The Equal Employment Opportunity Commission (“EEOC”) has targeted the restaurant industry as the “single largest” source of sexual harassment claims. Recent cases show a prevalence of inappropriate workplace conduct among younger, less experienced workers. A recent 2005 case suggests that when an employee complains that a co-worker physically touched her, simply warning the offending co-worker may be an insufficient response if other employees subsequently engage in similar conduct.
Before you dismiss this case as something unlikely to happen in your workplace, ask yourself:
1. Would any of your managers handle an oral complaint of touching by themselves or would they notify their District Manager or Human Resources? Would they be more apt to warn (rather than fire) the offending employees if they personally liked them, thought they were valuable employees or felt the complaining employee might have contributed to the conduct?
2. Does your policy require employees who believe the company did not adequately address their complaint to state the reasons (in writing) to Human Resources? Or, could you end up in a situation where your manager thought s/he adequately addressed the complaint, but the next incident is more severe and the complaining employee now contends that you never properly addressed her complaint in the first place?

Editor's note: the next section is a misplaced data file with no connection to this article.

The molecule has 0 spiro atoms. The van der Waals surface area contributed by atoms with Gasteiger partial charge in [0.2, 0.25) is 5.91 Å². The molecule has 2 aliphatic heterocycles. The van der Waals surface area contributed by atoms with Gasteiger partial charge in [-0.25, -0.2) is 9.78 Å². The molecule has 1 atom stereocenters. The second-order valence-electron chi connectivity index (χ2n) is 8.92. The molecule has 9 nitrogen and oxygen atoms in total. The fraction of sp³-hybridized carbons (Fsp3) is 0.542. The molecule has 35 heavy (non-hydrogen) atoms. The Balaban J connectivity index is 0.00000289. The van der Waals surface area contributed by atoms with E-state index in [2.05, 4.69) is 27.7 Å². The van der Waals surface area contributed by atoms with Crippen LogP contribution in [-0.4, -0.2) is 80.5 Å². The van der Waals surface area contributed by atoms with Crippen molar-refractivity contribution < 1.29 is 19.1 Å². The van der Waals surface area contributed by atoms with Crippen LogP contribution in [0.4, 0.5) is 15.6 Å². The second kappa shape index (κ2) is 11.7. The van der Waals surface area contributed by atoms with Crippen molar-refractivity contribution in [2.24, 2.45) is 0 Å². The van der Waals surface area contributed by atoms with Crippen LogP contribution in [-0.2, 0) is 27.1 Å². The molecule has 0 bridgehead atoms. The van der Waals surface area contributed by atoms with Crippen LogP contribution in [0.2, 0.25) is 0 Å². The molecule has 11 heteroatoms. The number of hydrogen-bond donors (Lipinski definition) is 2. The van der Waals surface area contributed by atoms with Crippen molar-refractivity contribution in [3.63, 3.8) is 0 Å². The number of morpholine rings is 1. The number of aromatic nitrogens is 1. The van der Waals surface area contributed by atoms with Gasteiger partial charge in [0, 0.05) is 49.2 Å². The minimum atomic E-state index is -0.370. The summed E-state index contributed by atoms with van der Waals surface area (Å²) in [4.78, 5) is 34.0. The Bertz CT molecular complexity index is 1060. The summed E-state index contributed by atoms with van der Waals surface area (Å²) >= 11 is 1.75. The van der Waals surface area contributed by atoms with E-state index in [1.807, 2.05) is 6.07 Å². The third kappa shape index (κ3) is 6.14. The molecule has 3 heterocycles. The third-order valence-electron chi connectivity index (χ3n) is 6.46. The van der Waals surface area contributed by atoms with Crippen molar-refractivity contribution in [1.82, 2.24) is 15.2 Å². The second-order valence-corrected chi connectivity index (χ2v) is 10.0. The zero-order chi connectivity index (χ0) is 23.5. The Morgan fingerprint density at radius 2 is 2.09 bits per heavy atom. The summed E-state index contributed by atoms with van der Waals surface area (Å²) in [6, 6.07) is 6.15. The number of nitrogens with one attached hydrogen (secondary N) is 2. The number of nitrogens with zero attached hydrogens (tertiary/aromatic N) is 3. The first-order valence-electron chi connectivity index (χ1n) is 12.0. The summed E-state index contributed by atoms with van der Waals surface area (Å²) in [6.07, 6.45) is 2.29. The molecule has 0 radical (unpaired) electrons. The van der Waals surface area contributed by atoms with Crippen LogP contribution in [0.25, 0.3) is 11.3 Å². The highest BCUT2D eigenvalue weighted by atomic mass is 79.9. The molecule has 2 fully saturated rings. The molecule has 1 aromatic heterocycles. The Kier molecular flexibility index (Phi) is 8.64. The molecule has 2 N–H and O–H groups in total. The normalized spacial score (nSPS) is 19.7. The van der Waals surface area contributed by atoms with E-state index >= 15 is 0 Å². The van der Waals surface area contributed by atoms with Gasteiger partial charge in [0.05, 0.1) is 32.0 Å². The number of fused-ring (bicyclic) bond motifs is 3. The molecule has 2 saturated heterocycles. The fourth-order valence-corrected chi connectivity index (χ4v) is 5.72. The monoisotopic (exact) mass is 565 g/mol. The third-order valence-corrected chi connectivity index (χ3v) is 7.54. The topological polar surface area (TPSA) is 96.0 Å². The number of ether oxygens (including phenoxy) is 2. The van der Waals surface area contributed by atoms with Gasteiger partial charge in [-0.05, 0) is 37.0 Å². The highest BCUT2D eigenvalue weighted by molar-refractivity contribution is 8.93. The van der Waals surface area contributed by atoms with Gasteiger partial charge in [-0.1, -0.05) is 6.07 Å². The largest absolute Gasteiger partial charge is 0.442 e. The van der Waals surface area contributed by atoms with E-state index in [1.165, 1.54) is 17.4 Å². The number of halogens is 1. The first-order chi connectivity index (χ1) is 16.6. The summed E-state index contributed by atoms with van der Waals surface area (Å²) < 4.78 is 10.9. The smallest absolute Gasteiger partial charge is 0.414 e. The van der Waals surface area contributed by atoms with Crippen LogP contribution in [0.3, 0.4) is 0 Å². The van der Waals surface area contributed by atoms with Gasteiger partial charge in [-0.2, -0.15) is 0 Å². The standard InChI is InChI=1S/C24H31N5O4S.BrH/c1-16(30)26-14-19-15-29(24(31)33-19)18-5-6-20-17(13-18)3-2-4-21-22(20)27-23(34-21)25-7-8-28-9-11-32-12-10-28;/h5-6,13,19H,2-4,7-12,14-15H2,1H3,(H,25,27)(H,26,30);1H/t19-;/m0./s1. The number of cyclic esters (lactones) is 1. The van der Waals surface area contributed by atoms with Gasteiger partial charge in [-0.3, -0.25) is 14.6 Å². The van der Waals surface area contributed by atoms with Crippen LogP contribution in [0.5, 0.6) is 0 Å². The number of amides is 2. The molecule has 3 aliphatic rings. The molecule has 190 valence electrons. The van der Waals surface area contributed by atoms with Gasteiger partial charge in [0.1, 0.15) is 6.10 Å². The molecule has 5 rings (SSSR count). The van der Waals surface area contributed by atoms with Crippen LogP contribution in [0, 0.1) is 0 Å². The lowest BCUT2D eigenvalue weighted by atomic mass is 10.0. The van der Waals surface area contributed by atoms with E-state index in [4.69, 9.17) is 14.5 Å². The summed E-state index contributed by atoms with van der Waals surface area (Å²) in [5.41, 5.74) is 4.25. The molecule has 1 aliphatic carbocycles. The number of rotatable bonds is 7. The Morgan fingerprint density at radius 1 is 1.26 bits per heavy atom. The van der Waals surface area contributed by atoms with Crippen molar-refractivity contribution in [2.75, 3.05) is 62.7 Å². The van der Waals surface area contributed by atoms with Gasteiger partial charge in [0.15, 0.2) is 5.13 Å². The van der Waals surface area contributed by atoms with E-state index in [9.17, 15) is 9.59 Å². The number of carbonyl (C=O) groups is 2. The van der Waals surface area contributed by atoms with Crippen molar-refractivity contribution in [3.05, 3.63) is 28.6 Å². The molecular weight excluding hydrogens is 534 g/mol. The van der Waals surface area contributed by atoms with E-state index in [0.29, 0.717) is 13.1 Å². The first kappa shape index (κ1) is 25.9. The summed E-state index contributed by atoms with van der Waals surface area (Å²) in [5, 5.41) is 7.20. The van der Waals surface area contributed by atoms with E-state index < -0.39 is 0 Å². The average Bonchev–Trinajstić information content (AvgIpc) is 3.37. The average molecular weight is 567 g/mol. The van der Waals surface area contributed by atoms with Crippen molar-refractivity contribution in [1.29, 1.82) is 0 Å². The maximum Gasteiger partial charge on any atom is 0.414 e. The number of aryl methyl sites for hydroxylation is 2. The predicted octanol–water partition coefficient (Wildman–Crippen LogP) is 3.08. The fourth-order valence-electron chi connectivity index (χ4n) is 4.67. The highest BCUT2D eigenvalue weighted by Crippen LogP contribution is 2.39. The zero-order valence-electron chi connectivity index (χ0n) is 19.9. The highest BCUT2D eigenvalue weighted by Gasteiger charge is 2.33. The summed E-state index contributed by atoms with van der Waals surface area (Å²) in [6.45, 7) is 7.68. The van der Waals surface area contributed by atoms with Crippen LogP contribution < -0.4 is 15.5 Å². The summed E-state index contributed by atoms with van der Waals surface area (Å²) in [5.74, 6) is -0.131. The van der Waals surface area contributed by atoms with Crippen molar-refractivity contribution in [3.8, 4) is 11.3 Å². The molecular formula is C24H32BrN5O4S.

In Loughman v. Malnati Org. Inc., d/b/a Lou Malnati’s Pizzeria, plaintiff began working as a cashier at the age of 17. From the outset, kitchen workers whistled at her and made inappropriate comments regarding sex. She complained but the comments continued. Five months later, a kitchen worker pushed her into a room and tried to kiss her. He blocked her path for several minutes when she tried to get away. Plaintiff complained to a manager, who warned the kitchen worker that he would be fired if he ever touched plaintiff again. He never did.
Sexual harassment and the restaurant industry is a big issue according to the EEOC. It is important for employers in the restaurant industry to address these issues by ensuring they have appropriate sexual harassment training programs in place.